Then, we re-air our 2004 interview with Diane Gilliam Fisher about her wonderful poetry volume Kettle Bottom. It’s about the West Virginia Mine Wars of the 1920s. Continue reading

Podcast

Writers Voice: David Silverman, THIS LAND IS THEIR LAND & Native American scholar Marge Bruchac

We talk with historian David Silverman about his book This Land Is Their Land: The Wampanoag Indians, Plymouth Colony, and the Troubled History of Thanksgiving.

Then, we continue our Thanksgiving week tradition of hearing Native American storyteller and ethnohistorian Marge Bruchac talk about Thanksgiving from the Native point of view — and her re-telling of the Story of Corn.

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Podcast

Christina Proenza-Coles, AMERICAN FOUNDERS & Sara Collins, THE CONFESSIONS OF FRANNIE LANGTON

We talk with Christina Proenza-Coles about her groundbreaking new history, American Founders: How People of African Descent Established Freedom in the New World.

Then, we talk with Jamaican-English author Sara Collins about her breakout debut novel, The Confessions of Frannie Langton. It’s an historical thriller about a former slave who is accused of murdering her employer and his wife in Georgian London.

Writer’s Voice — in depth conversation with writers of all genres, on the air since 2004. Rate us on iTunes or wherever you get your podcasts!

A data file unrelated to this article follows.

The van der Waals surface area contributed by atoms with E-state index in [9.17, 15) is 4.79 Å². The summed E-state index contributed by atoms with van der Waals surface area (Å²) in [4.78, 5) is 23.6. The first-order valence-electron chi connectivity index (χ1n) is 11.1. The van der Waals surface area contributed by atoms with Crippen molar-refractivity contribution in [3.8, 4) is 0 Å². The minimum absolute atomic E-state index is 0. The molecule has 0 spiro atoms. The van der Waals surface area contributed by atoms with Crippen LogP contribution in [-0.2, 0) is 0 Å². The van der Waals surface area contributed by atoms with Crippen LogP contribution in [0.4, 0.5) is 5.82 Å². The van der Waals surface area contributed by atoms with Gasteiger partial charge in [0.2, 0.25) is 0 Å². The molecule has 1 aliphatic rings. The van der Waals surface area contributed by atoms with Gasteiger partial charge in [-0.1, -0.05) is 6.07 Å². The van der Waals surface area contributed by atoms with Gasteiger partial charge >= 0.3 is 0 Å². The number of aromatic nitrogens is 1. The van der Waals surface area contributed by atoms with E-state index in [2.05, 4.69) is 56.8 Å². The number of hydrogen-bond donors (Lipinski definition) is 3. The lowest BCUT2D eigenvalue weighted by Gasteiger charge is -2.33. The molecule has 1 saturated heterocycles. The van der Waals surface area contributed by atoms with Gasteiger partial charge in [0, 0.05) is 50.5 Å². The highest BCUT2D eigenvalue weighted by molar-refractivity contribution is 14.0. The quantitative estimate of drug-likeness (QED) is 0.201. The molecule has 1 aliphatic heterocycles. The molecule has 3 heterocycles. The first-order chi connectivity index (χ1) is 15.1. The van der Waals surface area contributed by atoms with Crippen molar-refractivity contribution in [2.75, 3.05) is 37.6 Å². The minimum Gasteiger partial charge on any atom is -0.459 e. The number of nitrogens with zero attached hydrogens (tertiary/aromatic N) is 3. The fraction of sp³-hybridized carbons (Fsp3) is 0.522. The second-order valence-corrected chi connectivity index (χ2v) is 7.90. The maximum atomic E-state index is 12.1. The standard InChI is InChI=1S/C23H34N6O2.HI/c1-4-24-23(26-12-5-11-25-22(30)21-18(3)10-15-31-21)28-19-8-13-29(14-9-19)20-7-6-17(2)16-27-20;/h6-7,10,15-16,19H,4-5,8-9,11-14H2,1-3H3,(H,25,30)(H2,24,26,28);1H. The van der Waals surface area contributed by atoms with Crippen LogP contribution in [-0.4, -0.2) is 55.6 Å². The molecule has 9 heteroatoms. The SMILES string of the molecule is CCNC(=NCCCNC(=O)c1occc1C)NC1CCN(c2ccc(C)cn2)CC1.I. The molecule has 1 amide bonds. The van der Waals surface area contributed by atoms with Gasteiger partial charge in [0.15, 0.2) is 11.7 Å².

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Podcast

Glenn Silber, THE WAR AT HOME

Francesca talks with Glenn Silber about the acclaimed documentary he co-directed, The War At Home. It’s about the anti-war movement in Madison, Wisconsin from 1963 to 1972. First released in 1979, it’s been digitally re-mastered and re-released last year.

The War At Home chronicles the anti-war protest movement through the lens of its history in Madison, Wisconsin, with a powerful combination of rare archival footage and interviews with student leaders. Film critic Roger Ebert called it “one of the twenty greatest political films of all time.”

Writer’s Voice — in depth conversation with writers of all genres. On the air since 2004. Rate us on iTunes or your podcast provider! Continue reading

Podcast

Paul Kaplan, LILIAN WALD & Susan Bohan, TWENTY YEARS OF LIFE

Paul Kaplan talks about his biography, Lillian Wald: America’s Social and Healthcare Reformer. Wald was one of the most influential but least known people of the early 20th century. She founded the Visiting Nurse Service, but realized that to really tackle poverty, the conditions immigrants and their kids lived in needed to change. In treating the whole person, Wald changed the whole notion of social service for the poor.